All three of the UK's Armed Forces played a key role in the making of the new James Bond film.
The makers of 'No Time To Die' have spoken of their gratitude to the Ministry of Defence for granting access to military equipment and personnel.
Associate producer Gregg Wilson said: "There’s a long-standing association between the Bond films and the Armed Forces.
"We definitely call upon them when we need their help."
When it comes to the Royal Air Force, look out for RAF Brize Norton in the film – it stood in for a NATO airbase in Norway.
Permission was also granted to film inside the C-17 Globemaster aircraft for the scene where Q hands over some of his legendary gadgets.
The Royal Navy also features in the film.
Keep your eyes peeled for Type 45 destroyer HMS Dragon.
She's not hard to miss, thanks to the instantly recognisable red Welsh dragon on her bow.
Producer Barbara Broccoli said the Royal Navy was "very generous".
"We have always had really wonderful co-operation from all the services in the UK.
"The RAF were terrifically helpful in giving us access to their airbase, and access to the plane, and we have been so grateful for the co-operation of the Royal Navy and the Army.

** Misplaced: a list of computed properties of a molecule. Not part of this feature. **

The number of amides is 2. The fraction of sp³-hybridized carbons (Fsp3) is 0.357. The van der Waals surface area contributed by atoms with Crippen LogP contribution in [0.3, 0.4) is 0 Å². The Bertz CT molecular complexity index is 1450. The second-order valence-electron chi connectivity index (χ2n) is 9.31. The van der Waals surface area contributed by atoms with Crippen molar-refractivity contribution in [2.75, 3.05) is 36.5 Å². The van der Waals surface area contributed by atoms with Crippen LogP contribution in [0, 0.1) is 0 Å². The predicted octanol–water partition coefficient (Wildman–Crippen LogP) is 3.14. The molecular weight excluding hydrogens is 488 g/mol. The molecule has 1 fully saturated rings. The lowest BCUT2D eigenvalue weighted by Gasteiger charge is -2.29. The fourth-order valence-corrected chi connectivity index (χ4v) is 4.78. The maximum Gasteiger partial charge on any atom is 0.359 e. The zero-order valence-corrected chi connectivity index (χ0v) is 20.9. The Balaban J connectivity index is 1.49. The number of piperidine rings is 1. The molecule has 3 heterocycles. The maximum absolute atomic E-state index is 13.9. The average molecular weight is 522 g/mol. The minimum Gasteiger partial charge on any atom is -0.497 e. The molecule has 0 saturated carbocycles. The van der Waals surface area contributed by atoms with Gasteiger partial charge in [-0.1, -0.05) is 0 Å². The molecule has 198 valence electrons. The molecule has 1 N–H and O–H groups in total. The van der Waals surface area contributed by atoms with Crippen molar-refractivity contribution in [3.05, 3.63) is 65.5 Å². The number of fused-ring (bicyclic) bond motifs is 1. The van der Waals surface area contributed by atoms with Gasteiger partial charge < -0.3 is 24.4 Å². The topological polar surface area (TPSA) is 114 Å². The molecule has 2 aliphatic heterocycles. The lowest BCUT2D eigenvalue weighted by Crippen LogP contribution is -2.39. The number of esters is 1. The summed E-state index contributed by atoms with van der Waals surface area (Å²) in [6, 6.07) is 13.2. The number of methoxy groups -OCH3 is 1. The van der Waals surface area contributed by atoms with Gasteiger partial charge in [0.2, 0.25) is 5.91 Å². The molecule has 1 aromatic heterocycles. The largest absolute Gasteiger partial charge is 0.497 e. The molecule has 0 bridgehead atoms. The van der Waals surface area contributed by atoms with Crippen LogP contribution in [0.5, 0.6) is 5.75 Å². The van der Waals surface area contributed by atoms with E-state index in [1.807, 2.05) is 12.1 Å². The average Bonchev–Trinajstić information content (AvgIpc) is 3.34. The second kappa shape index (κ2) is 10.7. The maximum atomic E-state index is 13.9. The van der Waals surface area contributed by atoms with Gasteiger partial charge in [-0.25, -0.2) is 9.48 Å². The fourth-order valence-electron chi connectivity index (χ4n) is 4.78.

"The Ministry of Defence has always been very supportive of the James Bond films.
"I think [the UK Armed Forces and James Bond] share common values in terms of keeping Britain safe.
"Bond represents courage, integrity, loyalty and selfless commitment to Queen and country, and those are all the values of the Armed Forces.
"Both can be trusted to do the right thing, truly professionally," she added.
The Army contributed too. Watch out for members of the Household Cavalry in the scene where Madeleine Swann crosses The Mall.
And it wouldn't be a Bond film without chases, jumps and explosions – many of them were filmed on Salisbury Plain.